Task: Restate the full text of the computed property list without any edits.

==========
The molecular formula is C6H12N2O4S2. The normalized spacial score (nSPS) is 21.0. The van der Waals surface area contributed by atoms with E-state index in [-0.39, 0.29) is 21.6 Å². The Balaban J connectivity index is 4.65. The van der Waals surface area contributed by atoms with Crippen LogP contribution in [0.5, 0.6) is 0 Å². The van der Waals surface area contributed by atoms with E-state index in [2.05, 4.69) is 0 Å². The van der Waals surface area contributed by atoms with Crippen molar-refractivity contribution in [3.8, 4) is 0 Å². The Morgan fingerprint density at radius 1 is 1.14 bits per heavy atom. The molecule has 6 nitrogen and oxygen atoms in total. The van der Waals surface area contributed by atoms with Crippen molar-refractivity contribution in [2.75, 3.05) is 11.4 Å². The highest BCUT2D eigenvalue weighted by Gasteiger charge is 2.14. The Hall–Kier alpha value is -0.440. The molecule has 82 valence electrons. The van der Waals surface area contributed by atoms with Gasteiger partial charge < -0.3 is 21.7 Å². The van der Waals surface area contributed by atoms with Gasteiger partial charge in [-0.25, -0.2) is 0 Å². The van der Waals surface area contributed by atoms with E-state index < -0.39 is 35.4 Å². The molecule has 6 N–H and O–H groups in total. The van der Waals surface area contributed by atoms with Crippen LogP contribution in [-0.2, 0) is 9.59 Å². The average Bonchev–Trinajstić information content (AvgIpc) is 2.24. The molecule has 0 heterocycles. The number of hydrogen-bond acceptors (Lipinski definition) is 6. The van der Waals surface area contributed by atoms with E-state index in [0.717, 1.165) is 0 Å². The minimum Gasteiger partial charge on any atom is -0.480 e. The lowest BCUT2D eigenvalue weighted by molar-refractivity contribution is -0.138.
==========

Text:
The molecular formula is C6H12N2O4S2. The normalized spacial score (nSPS) is 21.0. The van der Waals surface area contributed by atoms with E-state index in [-0.39, 0.29) is 21.6 Å². The Balaban J connectivity index is 4.65. The van der Waals surface area contributed by atoms with Crippen LogP contribution in [0.5, 0.6) is 0 Å². The van der Waals surface area contributed by atoms with E-state index in [2.05, 4.69) is 0 Å². The van der Waals surface area contributed by atoms with Crippen molar-refractivity contribution in [3.8, 4) is 0 Å². The Morgan fingerprint density at radius 1 is 1.14 bits per heavy atom. The molecule has 6 nitrogen and oxygen atoms in total. The van der Waals surface area contributed by atoms with Crippen molar-refractivity contribution in [2.75, 3.05) is 11.4 Å². The highest BCUT2D eigenvalue weighted by Gasteiger charge is 2.14. The Hall–Kier alpha value is -0.440. The molecule has 82 valence electrons. The van der Waals surface area contributed by atoms with Gasteiger partial charge < -0.3 is 21.7 Å². The van der Waals surface area contributed by atoms with Gasteiger partial charge in [-0.25, -0.2) is 0 Å². The van der Waals surface area contributed by atoms with E-state index < -0.39 is 35.4 Å². The molecule has 6 N–H and O–H groups in total. The van der Waals surface area contributed by atoms with Crippen LogP contribution in [-0.2, 0) is 9.59 Å². The average Bonchev–Trinajstić information content (AvgIpc) is 2.24. The molecule has 0 heterocycles. The number of hydrogen-bond acceptors (Lipinski definition) is 6. The van der Waals surface area contributed by atoms with E-state index in [0.717, 1.165) is 0 Å². The minimum Gasteiger partial charge on any atom is -0.480 e. The lowest BCUT2D eigenvalue weighted by molar-refractivity contribution is -0.138.